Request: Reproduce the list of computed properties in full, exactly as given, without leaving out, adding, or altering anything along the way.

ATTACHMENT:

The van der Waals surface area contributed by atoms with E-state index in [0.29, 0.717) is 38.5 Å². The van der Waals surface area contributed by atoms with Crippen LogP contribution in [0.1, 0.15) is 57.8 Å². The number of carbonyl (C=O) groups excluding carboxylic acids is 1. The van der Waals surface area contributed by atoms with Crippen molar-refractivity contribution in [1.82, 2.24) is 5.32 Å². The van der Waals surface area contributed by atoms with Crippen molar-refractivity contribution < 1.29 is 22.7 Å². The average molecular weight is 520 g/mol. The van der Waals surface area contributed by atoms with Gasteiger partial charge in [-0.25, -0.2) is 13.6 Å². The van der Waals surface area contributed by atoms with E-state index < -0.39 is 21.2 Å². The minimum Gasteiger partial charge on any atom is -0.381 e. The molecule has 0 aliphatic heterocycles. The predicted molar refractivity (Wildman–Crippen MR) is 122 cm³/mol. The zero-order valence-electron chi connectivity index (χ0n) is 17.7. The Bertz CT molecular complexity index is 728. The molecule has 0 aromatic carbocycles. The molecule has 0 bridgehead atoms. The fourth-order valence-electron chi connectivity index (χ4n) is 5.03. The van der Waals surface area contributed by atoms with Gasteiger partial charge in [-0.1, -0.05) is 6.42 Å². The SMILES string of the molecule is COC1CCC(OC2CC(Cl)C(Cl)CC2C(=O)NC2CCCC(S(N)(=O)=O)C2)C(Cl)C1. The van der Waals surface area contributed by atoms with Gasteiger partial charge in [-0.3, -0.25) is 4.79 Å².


The van der Waals surface area contributed by atoms with E-state index in [0.29, 0.717) is 38.5 Å². The van der Waals surface area contributed by atoms with Crippen LogP contribution in [0.1, 0.15) is 57.8 Å². The number of carbonyl (C=O) groups excluding carboxylic acids is 1. The van der Waals surface area contributed by atoms with Crippen molar-refractivity contribution in [1.82, 2.24) is 5.32 Å². The van der Waals surface area contributed by atoms with Crippen molar-refractivity contribution < 1.29 is 22.7 Å². The average molecular weight is 520 g/mol. The van der Waals surface area contributed by atoms with Gasteiger partial charge in [-0.25, -0.2) is 13.6 Å². The van der Waals surface area contributed by atoms with E-state index < -0.39 is 21.2 Å². The minimum Gasteiger partial charge on any atom is -0.381 e. The molecule has 0 aliphatic heterocycles. The predicted molar refractivity (Wildman–Crippen MR) is 122 cm³/mol. The zero-order valence-electron chi connectivity index (χ0n) is 17.7. The Bertz CT molecular complexity index is 728. The molecule has 0 aromatic carbocycles. The molecule has 0 bridgehead atoms. The fourth-order valence-electron chi connectivity index (χ4n) is 5.03. The van der Waals surface area contributed by atoms with Gasteiger partial charge in [-0.1, -0.05) is 6.42 Å². The SMILES string of the molecule is COC1CCC(OC2CC(Cl)C(Cl)CC2C(=O)NC2CCCC(S(N)(=O)=O)C2)C(Cl)C1. The van der Waals surface area contributed by atoms with Gasteiger partial charge in [-0.3, -0.25) is 4.79 Å².